Then find an issue that people are having, and have a crack at fixing it. Even if it’s a small documentation change, or a typo in the code, every contribution helps, especially while seeing how it all works.
That’s my two cents anyway :)
Here’s an article written by a friend of mine about this very topic:
Each project works differently, but I agree that most project maintainers love to see some documentation. It’s usually lacking and it can really help you familiarize yourself with how the code works. I see others have mentioned refactoring hairier code; this is a great idea, but I would be careful about this as a newcomer, since some maintainers take a lot of pride in their work and may react poorly to a newbie coming in and calling shots.
Another thing I’ve learned is that one of your most valuable tools will be your e-mail client. Communication with the maintainers and existing community is key! Unless it’s been established that certain work needs doing (a feature request that the maintainer approves of but has no time for, or a bug fix), you should check with the community to see if the change you want to make is something that conforms with the spirit of the project. Otherwise you may end up spending time and effort working on something that the maintainers won’t merge in, even if they recognize your good intentions.
Finally, it’s a lot easier to start with a project if you have something to work on. You know what they say: necessity is the mother of invention. It’s a lot easier to get started if you have a bug to fix or a feature you’d like to add.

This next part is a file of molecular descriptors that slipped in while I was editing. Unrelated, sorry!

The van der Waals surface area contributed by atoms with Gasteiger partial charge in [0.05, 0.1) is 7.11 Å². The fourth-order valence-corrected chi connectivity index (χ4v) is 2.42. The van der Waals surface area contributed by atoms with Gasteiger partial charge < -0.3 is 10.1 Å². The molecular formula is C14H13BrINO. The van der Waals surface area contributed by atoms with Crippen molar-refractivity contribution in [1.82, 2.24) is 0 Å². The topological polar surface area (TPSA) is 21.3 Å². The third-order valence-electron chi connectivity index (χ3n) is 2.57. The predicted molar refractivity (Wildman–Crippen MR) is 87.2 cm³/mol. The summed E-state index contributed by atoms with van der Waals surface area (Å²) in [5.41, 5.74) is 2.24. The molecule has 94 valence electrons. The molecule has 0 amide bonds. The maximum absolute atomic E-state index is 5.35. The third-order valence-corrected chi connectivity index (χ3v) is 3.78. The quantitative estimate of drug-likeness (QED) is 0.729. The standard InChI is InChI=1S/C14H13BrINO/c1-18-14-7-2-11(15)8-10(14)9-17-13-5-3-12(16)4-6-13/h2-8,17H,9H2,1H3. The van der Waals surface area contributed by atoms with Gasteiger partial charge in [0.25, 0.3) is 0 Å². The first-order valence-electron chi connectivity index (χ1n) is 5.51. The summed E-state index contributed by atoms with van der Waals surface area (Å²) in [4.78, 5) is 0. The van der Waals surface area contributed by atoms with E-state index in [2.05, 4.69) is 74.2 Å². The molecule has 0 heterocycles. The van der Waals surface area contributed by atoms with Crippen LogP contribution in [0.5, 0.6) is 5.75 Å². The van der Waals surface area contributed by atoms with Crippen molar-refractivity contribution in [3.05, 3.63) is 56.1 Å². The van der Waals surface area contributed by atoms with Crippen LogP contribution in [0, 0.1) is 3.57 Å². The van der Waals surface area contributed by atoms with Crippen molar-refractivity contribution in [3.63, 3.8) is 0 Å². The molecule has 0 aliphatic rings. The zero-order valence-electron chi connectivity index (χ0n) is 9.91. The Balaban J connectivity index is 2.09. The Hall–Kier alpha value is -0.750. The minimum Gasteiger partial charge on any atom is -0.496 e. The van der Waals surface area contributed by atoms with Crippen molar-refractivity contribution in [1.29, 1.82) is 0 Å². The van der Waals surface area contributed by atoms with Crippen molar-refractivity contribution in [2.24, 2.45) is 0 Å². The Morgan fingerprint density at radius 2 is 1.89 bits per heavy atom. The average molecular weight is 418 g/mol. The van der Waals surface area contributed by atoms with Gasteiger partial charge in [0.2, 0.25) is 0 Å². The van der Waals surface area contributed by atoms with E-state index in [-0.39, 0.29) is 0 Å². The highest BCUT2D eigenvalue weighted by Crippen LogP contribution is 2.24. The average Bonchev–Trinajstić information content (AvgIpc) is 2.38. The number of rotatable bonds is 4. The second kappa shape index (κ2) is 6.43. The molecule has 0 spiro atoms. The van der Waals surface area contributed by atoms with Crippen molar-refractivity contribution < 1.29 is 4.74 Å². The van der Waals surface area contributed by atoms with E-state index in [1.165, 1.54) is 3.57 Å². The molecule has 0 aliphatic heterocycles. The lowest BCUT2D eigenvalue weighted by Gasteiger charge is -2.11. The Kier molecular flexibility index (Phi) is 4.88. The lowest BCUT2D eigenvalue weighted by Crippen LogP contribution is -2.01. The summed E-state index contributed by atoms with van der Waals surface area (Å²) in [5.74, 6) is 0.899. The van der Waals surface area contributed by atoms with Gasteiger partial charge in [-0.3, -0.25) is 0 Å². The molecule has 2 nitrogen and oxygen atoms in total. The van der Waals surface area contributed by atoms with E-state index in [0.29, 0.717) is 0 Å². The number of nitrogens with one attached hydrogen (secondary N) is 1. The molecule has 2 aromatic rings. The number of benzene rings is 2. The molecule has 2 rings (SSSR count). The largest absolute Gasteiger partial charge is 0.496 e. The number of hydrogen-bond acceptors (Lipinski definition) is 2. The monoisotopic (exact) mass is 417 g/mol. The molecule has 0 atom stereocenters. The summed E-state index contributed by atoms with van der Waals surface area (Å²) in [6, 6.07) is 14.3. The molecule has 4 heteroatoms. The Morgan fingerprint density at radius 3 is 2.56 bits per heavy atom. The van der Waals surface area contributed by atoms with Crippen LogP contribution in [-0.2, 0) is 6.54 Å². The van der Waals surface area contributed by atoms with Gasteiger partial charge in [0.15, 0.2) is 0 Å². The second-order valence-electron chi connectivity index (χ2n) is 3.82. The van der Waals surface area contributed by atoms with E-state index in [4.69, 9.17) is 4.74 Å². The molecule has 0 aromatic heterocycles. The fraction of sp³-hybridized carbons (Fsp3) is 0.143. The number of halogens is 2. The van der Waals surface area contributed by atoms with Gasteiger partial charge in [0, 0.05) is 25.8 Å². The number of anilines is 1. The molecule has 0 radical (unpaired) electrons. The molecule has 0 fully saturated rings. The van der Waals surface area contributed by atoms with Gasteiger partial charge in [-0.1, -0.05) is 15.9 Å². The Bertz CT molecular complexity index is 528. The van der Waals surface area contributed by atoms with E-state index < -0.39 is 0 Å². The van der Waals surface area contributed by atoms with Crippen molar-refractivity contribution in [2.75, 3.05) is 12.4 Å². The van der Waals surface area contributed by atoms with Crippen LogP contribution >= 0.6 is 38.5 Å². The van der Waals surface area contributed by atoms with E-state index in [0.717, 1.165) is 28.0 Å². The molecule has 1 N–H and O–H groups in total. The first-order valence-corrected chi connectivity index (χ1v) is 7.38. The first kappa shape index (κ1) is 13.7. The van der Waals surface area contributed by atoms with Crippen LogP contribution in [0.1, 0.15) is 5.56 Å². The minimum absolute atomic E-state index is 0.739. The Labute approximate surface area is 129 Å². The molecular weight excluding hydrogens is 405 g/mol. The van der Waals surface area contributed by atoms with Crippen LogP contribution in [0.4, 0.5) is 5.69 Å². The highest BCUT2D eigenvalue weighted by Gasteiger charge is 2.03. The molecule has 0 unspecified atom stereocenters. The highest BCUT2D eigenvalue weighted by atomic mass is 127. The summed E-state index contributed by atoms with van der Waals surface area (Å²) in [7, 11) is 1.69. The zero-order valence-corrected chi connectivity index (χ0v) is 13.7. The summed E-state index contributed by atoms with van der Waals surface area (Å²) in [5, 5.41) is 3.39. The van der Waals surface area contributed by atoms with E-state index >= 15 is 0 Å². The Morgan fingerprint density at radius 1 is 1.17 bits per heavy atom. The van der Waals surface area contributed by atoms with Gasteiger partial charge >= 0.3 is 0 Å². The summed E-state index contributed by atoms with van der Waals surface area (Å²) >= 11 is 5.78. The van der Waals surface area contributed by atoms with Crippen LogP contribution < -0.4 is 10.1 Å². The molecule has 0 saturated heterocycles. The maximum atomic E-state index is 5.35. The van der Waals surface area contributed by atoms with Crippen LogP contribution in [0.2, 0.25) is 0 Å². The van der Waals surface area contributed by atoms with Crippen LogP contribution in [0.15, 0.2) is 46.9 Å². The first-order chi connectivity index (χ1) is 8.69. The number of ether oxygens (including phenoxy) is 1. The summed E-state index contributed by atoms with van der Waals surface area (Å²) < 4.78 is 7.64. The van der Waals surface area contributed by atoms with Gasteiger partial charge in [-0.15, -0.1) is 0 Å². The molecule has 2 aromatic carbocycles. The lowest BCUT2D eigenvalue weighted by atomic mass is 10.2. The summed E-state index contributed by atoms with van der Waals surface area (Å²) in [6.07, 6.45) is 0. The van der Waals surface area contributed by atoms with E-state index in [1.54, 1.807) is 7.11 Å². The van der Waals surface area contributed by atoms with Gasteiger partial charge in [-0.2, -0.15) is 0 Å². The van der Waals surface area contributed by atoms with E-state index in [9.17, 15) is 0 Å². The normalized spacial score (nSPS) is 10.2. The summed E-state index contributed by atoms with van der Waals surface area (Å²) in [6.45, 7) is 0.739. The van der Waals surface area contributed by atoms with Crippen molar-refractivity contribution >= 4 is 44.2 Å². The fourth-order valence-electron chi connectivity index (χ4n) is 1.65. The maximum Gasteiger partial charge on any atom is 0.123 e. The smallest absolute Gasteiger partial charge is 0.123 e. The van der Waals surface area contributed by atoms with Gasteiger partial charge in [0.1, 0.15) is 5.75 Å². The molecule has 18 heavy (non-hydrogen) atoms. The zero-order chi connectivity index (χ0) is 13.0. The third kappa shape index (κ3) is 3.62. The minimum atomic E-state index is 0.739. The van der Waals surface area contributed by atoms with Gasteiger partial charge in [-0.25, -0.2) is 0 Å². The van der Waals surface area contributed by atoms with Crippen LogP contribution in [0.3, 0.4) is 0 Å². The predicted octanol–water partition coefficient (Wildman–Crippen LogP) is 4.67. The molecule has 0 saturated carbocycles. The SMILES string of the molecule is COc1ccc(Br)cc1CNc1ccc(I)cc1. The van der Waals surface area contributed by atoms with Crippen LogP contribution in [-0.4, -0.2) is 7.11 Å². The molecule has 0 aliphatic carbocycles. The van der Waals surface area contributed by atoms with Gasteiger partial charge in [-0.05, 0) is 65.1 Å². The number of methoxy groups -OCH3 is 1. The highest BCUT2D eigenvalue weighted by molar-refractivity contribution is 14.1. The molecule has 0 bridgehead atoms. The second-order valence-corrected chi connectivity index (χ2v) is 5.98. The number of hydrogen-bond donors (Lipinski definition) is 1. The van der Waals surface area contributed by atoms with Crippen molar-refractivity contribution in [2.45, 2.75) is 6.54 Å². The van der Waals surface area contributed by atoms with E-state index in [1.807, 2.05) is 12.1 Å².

For me it’s usually fixing typos in documentation or in the code itself. If the documentation doesn’t make sense or if it’s confusing, I’ll send in some changes to make it clearer.
Opening a pull request allows a conversation to start. The owner may not realise something is confusing because they’ve been elbows deep from the start, a new set of eyes can throw up new problems to fix.
The main thing is using the project to find out what’s not working properly.
I can help you get started if you’re interested in learning Haskell. Familiarity with a community and the individuals in them can help you to know where your efforts should or shouldn’t go.
I have found it really helpful to join the IRC channels of open source projects I’m interested in and just start trying to answer questions. You’ll get a good feel for what things need to be improved and will probably meet other contributors in the process.
There are open-source projects that have bounties. These projects are more likely to accept contributions, and you are also likely to get a monetary reward for your work.
A site that I know and lists such bounties is Freedom Sponsors
One thing I like to do is to smooth out the onboarding process. Nevermind new features or bugfixes you want to contribute, how long does it take you to actually get the system downloaded and running with the test suite wired up? If its more than a few minutes then you can have dramatic compounding effects just by building/documenting a quick-start process for future contributions.
Inertia is the killer when it comes to drive-by OSS contributions.